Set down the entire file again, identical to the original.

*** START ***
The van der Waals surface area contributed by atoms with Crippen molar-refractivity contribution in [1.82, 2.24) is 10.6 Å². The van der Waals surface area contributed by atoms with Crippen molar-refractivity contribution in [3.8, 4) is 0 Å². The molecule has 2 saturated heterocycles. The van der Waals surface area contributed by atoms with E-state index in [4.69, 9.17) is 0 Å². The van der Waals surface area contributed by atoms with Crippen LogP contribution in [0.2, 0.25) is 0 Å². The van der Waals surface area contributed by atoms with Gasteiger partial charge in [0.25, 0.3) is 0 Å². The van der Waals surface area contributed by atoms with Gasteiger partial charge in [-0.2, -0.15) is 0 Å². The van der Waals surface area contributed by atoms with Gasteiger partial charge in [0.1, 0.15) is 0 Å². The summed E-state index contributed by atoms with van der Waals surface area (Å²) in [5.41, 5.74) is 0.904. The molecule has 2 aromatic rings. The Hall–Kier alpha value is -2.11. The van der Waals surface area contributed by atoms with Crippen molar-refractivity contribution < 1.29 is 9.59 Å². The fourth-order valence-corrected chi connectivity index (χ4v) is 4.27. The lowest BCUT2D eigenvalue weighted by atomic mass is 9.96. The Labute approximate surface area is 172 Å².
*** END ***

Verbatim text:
The van der Waals surface area contributed by atoms with Crippen molar-refractivity contribution in [1.82, 2.24) is 10.6 Å². The van der Waals surface area contributed by atoms with Crippen molar-refractivity contribution in [3.8, 4) is 0 Å². The molecule has 2 saturated heterocycles. The van der Waals surface area contributed by atoms with E-state index in [4.69, 9.17) is 0 Å². The van der Waals surface area contributed by atoms with Crippen LogP contribution in [0.2, 0.25) is 0 Å². The van der Waals surface area contributed by atoms with Gasteiger partial charge in [0.25, 0.3) is 0 Å². The van der Waals surface area contributed by atoms with Gasteiger partial charge in [-0.2, -0.15) is 0 Å². The van der Waals surface area contributed by atoms with Gasteiger partial charge in [0.1, 0.15) is 0 Å². The summed E-state index contributed by atoms with van der Waals surface area (Å²) in [5.41, 5.74) is 0.904. The molecule has 2 aromatic rings. The Hall–Kier alpha value is -2.11. The van der Waals surface area contributed by atoms with Crippen molar-refractivity contribution < 1.29 is 9.59 Å². The fourth-order valence-corrected chi connectivity index (χ4v) is 4.27. The lowest BCUT2D eigenvalue weighted by atomic mass is 9.96. The Labute approximate surface area is 172 Å².